Director Area Staff Consultants
Wallace Chick, PhD Genetic Engineering Kris Williams, BS
Michael Mesches, PhD Behavioral Testing Ops Nicolas Busquet, PhD Jerry Rudy, PhD
Natalie Serkova Imaging Kendra Hasebroock, BS
This core has four main objectives: (a) to provide animal genotyping services to IDDRC investigators; (b) to assist IDDRC investigators with the design and generation of new genetically modified mouse models of IDD; (c) to provide advice, assistance, and services for high-quality behavioral testing of mice and rats; and (d) to perform state-of-the-art non-invasive imaging (MRI, PET, CT) to assess IDD-related changes in rodent brain structure and function.
(Investigators: Please remember to acknowledge your Colorado IDDRC affiliation and your use of the cores in all your published papers. For an example of working to use, clock on the "For Investigators" tab.
VIDEO: Animal Models Core
The following services are provided through the Center of Neuroscience and the Cancer Cente, in cooperation with the CCTSI.
1. Transgenic/Knockout/Knockin Mouse Generation
Contact: Wallace Chick (firstname.lastname@example.org)
The engineering of genetically altered mice involves the production of an appropriate vector. This work is done by the Vector Construction Core The cell and animal work is done in cooperation with the Transgenic and Gene Targeting Core directed by P. Koch, PhD. The Colorado IDDRC Animal Models core breeds and maintains these mice. Please request consultation/service through the Core Management Tool.
Contact: Kris Williams (email@example.com).
Mouse genotyping can be done with traditional PCR or Real Time Quantitative PCR. Please see http://www.ucdenver.edu/TargetingVectorCore.
3. Behavioral Assessment.
Contact: Mike Mesches (Michael.Mesches@ucdenver.edu)
The Animal Models Core provides animal housing in close proximity to testing with identical light/dark cycles. Standard behavioral assays for mice and rats:
Cognition: Morris water maze, radial arm water maze, novel place and novel object recognition, Barnes maze, contextual fear conditioning, stimulus discrimination, instrumental conditioning, inhibitory avoidance, and conditioned taste aversion.
Altered emotionality: Elevated plus maze, light/dark discrimination, tail suspension, acoustic startle, and prepulse inhibition.
Motor function: Rotorod, open field, grip strength, and cat walk gait analysis.
Sensory tasks: Visual cliff test, tail flick, and foot shock assessment.
Task Development: The Animal Behavior Core staff are available to help develop or institute other behavioral tasks. Contact Dr. Busquet for further information.
IDDRC investigators with little experience in rodent behavioral analysis can consult with Drs. Mesches or Busquet to develop an experimental strategy (including test selection, protocol design and power analysis for proper selection of animal numbers).
Limited technical assistance for behavioral testing is available. Typically, Drs. Mesches or Busquet train technical personnel of the investigator’s laboratory in the performance of behavioral tests. Dr. Mesches also can facilitate contact with qualified part-time personnel to conduct the behavioral studies (at the investigator’s cost).
Interested researchers should contact Dr. Mesches or Dr. Busquet to schedule a consultation appointment. There is no consultation charge for IDDRC investigators.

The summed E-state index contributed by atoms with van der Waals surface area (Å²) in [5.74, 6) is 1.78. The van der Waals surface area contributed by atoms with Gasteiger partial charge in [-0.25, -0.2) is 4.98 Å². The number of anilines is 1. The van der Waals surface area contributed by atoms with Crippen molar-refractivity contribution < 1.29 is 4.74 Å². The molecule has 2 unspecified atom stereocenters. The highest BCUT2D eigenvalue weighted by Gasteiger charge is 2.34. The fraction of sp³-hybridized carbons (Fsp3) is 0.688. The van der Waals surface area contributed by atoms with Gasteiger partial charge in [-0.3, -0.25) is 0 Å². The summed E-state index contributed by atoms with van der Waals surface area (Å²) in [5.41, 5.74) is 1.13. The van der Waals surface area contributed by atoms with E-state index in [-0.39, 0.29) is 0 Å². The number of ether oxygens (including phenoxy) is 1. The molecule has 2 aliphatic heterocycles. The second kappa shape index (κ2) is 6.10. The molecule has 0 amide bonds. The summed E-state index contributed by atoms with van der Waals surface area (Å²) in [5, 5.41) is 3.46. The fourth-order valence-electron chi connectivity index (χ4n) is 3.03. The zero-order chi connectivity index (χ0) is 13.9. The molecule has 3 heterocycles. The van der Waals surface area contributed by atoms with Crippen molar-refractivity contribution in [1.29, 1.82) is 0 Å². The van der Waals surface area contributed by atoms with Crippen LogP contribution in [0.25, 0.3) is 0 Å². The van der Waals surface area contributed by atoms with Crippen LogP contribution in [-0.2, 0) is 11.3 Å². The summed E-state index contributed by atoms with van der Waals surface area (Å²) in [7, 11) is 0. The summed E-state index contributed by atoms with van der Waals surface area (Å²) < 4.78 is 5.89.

VIDEO: Animal Behavior subcore
4. Small-Animal Radiologic Imaging
Contact Person: Natalie Serkova (Natalie.Serkova@ucdenver.edu)
MRI/CT/PET Services Website
Non-invasive imaging technologies allow for the assessment of anatomical as well as functional parameters in rodents and enable longitudinal studies of time-dependent effects in the same animal. Services aer provided to IDDRC investigators through the University of Colorado Cancer Center:
- Anatomic MRI: provides high-resolution brain images with superb soft tissue contrast. The spatial resolution is approximately 90 μm, which allows both visualization and volumetric measurements of various parts of the brain (as small as the pituitary gland - 4 mm3) without the use of ionizing radiation or contrast agents.
- Anatomic CT: provides high-resolution images (50 μm) of bone and soft-tissue structures (soft tissue resolution is poorer than that of MRI).
- Functional FDG-PET: Injection of radioactive 18fluorine-D-deoxyglucose (FDG) allows for assessment of brain activity during a 1-hour uptake period (no anesthesia required for the uptake period). Higher brain activity will correspond to higher intensity on FDG-PET scans. This is a novel and, to our knowledge, unique imaging application that is currently under development in the facility.
- Gadolinium-enhanced MRI: Clinically used gadolinium-based contrast agents (for MRI) are incapable of crossing the blood-brain barrier. Therefore, a disruption of the blood-brain barrier can be visualized using gadolinium-enhanced MRI.
- Diffusion-weighted MRI: allows for assessment of brain edema and brain necrosis based on diffusion coefficients (ADC mapping) for tissue water.
- In-Vivo 1H-MRS: allows (after localized MRI) to determine non-invasively major brain endogenous metabolites, such as the MR neuronal marker N-acetyl-aspartate, glial marker myo-inositol, neurotransmitters GABA and glutamate, as well as total choline (membrane biosynthesis) and total creatine (energy metabolism). Additional, expanded (ex vivo) metabolic profiling can then be achieved by high-resolution NMR after tissue sampling (see below).
- Molecular Imaging: Using novel radiolabeled or MR relaxing reporters (for PET and MRI, respectively) attached to a specific compound (e.g., metabolic substrate/precursor), it is possible to visualize molecular targets (such as certain proteins or metabolic activity) in vivo.
VIDEO: Small Animal Imaging